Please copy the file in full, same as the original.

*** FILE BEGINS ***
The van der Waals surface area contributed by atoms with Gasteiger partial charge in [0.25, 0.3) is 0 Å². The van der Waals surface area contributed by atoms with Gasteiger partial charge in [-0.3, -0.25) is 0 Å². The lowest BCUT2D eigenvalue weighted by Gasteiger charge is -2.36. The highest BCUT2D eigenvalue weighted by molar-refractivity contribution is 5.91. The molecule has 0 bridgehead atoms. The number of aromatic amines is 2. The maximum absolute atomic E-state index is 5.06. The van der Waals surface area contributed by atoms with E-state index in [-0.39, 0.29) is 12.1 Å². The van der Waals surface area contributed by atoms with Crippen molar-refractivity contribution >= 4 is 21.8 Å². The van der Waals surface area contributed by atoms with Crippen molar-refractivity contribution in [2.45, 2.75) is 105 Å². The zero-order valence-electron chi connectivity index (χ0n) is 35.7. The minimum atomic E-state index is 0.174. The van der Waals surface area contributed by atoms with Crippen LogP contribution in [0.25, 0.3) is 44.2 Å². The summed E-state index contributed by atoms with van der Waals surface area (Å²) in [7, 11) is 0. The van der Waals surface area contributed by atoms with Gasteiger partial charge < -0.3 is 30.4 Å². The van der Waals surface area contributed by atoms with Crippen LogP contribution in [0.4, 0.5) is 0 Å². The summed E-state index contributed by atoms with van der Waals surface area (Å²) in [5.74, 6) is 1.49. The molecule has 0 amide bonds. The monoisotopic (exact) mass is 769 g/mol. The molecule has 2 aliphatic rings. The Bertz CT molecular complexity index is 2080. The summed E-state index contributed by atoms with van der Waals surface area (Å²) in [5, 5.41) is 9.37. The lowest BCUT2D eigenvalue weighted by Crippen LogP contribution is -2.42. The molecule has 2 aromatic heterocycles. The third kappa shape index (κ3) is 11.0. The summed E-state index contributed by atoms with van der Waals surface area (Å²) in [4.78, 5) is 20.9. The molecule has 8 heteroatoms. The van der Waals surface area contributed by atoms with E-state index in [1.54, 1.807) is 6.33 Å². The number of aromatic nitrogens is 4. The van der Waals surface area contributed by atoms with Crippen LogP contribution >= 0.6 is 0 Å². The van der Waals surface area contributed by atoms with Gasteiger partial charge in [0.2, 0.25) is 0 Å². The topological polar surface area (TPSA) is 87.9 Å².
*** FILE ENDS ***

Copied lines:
The van der Waals surface area contributed by atoms with Gasteiger partial charge in [0.25, 0.3) is 0 Å². The van der Waals surface area contributed by atoms with Gasteiger partial charge in [-0.3, -0.25) is 0 Å². The lowest BCUT2D eigenvalue weighted by Gasteiger charge is -2.36. The highest BCUT2D eigenvalue weighted by molar-refractivity contribution is 5.91. The molecule has 0 bridgehead atoms. The number of aromatic amines is 2. The maximum absolute atomic E-state index is 5.06. The van der Waals surface area contributed by atoms with E-state index in [-0.39, 0.29) is 12.1 Å². The van der Waals surface area contributed by atoms with Crippen molar-refractivity contribution >= 4 is 21.8 Å². The van der Waals surface area contributed by atoms with Crippen molar-refractivity contribution in [2.45, 2.75) is 105 Å². The zero-order valence-electron chi connectivity index (χ0n) is 35.7. The minimum atomic E-state index is 0.174. The van der Waals surface area contributed by atoms with Crippen LogP contribution in [0.25, 0.3) is 44.2 Å². The summed E-state index contributed by atoms with van der Waals surface area (Å²) in [7, 11) is 0. The van der Waals surface area contributed by atoms with Gasteiger partial charge < -0.3 is 30.4 Å². The van der Waals surface area contributed by atoms with Crippen LogP contribution in [0.4, 0.5) is 0 Å². The summed E-state index contributed by atoms with van der Waals surface area (Å²) in [5.74, 6) is 1.49. The molecule has 0 amide bonds. The monoisotopic (exact) mass is 769 g/mol. The molecule has 2 aliphatic rings. The Bertz CT molecular complexity index is 2080. The summed E-state index contributed by atoms with van der Waals surface area (Å²) in [5, 5.41) is 9.37. The lowest BCUT2D eigenvalue weighted by Crippen LogP contribution is -2.42. The molecule has 2 aromatic heterocycles. The third kappa shape index (κ3) is 11.0. The summed E-state index contributed by atoms with van der Waals surface area (Å²) in [4.78, 5) is 20.9. The molecule has 8 heteroatoms. The van der Waals surface area contributed by atoms with E-state index in [1.54, 1.807) is 6.33 Å². The number of aromatic nitrogens is 4. The van der Waals surface area contributed by atoms with Crippen LogP contribution >= 0.6 is 0 Å². The van der Waals surface area contributed by atoms with Gasteiger partial charge in [0.2, 0.25) is 0 Å². The topological polar surface area (TPSA) is 87.9 Å².